It's not a big anniversary year for J.S. Bach this year (though 2010 is the 300th birthday of lesser-known son, Wilhelm Friedemann Bach), but I've been playing and listening to some of The Well-Tempered Clavier the past couple of weeks, and am wondering what else I might want to listen to of Bach, Sr.'s music. I've always liked Baroque music, and finally, as an adult, seem to have acquired enough patience to learn a fugue or two on the keyboard. As a teenager, I played the Inventions and some of the Preludes, but only ever started a fugue (most of which have three to five distinct parts, often playing simultaneously), and never finished it. Right now I'm working on the C Major Fugue (BWV 846) and the C Minor Prelude and Fugue (BWV 847) (might as well start at the beginning). I think I played three of Bach's violin concerti as a young violinist, and went on to work on Partita No. 3 for unaccompanied violin as a grad. student. Perhaps I've found the patience needed for the rest of the sonatas and partitas, too, but I doubt it--they are extremely challenging.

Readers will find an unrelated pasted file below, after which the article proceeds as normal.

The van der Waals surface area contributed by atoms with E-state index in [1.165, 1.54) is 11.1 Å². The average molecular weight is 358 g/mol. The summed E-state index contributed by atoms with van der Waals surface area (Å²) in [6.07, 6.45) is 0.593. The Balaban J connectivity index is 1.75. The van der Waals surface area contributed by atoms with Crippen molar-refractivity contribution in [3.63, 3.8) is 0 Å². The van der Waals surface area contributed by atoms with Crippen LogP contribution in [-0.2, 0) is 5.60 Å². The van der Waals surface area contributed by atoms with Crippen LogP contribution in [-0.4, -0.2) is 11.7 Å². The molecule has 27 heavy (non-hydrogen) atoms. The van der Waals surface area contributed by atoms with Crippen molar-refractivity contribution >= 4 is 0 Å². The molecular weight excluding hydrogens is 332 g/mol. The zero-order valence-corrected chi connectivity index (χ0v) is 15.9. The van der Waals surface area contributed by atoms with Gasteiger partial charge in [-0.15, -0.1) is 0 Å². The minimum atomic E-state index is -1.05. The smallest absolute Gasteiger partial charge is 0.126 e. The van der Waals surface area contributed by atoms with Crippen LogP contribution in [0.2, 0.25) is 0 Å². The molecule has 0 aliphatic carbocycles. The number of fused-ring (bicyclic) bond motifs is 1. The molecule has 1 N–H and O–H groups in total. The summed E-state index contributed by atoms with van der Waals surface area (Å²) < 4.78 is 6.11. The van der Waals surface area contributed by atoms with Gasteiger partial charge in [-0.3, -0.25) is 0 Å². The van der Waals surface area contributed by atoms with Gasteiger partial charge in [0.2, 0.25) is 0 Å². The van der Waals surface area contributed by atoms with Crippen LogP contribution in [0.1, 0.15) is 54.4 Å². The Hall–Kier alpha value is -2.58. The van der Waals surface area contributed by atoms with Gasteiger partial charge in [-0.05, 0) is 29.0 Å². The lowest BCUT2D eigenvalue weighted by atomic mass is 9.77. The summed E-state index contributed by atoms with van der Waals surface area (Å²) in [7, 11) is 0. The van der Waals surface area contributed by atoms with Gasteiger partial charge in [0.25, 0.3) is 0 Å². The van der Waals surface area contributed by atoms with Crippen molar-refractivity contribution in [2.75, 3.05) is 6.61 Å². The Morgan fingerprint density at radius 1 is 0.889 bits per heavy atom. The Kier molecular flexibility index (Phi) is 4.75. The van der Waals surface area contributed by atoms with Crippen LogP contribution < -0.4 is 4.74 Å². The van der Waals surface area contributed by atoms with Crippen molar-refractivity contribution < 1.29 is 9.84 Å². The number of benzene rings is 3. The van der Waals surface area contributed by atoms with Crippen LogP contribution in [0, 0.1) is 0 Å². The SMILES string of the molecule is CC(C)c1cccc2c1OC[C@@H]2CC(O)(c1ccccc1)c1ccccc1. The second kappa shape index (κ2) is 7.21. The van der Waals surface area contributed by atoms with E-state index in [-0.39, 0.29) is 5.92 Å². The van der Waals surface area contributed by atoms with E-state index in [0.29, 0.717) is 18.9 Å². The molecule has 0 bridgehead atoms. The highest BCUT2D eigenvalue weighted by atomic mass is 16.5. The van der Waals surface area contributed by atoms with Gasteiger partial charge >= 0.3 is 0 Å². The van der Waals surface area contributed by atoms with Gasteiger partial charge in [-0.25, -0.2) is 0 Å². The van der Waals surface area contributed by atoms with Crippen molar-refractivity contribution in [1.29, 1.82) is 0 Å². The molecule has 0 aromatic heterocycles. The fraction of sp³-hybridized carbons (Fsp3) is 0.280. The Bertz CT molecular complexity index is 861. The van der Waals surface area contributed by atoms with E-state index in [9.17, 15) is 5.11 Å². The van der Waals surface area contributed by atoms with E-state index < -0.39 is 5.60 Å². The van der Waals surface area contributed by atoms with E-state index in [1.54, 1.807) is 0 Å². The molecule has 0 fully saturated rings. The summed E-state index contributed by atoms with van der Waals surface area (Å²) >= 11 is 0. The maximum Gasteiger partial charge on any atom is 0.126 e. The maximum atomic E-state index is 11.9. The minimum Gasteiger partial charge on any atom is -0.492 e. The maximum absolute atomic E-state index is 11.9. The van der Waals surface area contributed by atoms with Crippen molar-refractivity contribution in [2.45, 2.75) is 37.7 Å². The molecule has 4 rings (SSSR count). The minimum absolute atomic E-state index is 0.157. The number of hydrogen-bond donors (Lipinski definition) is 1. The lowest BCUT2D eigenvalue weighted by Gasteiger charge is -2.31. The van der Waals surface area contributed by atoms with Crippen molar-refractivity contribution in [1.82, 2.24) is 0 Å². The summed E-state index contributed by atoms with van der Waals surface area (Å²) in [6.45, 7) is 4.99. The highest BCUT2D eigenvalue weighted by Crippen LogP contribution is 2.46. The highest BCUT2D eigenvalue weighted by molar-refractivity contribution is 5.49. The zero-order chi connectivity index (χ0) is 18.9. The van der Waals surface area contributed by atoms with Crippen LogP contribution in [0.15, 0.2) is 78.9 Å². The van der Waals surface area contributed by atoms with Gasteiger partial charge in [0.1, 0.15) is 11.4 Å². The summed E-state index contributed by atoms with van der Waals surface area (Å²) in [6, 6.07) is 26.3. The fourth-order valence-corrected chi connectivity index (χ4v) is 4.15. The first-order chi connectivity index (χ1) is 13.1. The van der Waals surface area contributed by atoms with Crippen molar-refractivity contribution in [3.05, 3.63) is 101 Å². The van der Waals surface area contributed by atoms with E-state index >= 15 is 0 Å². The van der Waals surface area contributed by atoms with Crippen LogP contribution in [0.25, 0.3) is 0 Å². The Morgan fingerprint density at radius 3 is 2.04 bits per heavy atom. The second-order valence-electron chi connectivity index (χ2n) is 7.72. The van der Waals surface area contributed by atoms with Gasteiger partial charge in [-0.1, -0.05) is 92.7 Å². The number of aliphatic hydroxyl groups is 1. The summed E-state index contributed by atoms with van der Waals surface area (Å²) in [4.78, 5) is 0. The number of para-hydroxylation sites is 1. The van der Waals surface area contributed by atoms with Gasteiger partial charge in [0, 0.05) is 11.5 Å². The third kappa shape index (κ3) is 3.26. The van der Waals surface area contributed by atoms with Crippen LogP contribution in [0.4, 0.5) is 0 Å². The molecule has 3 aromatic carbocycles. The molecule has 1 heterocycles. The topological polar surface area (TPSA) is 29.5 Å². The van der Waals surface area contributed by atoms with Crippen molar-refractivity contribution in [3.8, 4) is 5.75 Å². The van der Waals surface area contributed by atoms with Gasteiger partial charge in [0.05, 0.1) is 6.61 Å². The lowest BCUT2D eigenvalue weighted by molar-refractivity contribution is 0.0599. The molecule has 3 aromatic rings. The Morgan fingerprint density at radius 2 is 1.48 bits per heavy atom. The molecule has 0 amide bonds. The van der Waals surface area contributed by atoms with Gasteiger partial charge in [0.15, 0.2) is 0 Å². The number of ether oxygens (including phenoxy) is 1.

Mendelssohn was a great admirer of Bach's, and his (Mendelssohn's) Magnificat seems especially influenced by the Baroque composer's music. It would be fun to listen to both Mendelssohn's and Bach's Magnificats sequentially see what similarities there might be.
Bach wrote so very much music it's hard to pick a few favorites out of the bunch. But my favorite recording of The Well-Tempered Clavier is, hands-down, Glenn Gould's. Here is the C Minor fugue I'm currently working on (at about half the speed Gould plays it):
And every violinist knows "The Bach Double," or Concerto for Two Violins in D Minor, the first movement played here as I first remember hearing it, by Isaac Stern and Itzahk Perlman:
One choral work of Bach's that I haven't sung but would love to is the secular canata nicknamed, "The Coffee Cantata," performed here by The Academy of Ancient Music under the direction of Christopher Hogwood, with soloists Emma Kirkby and David Thomas: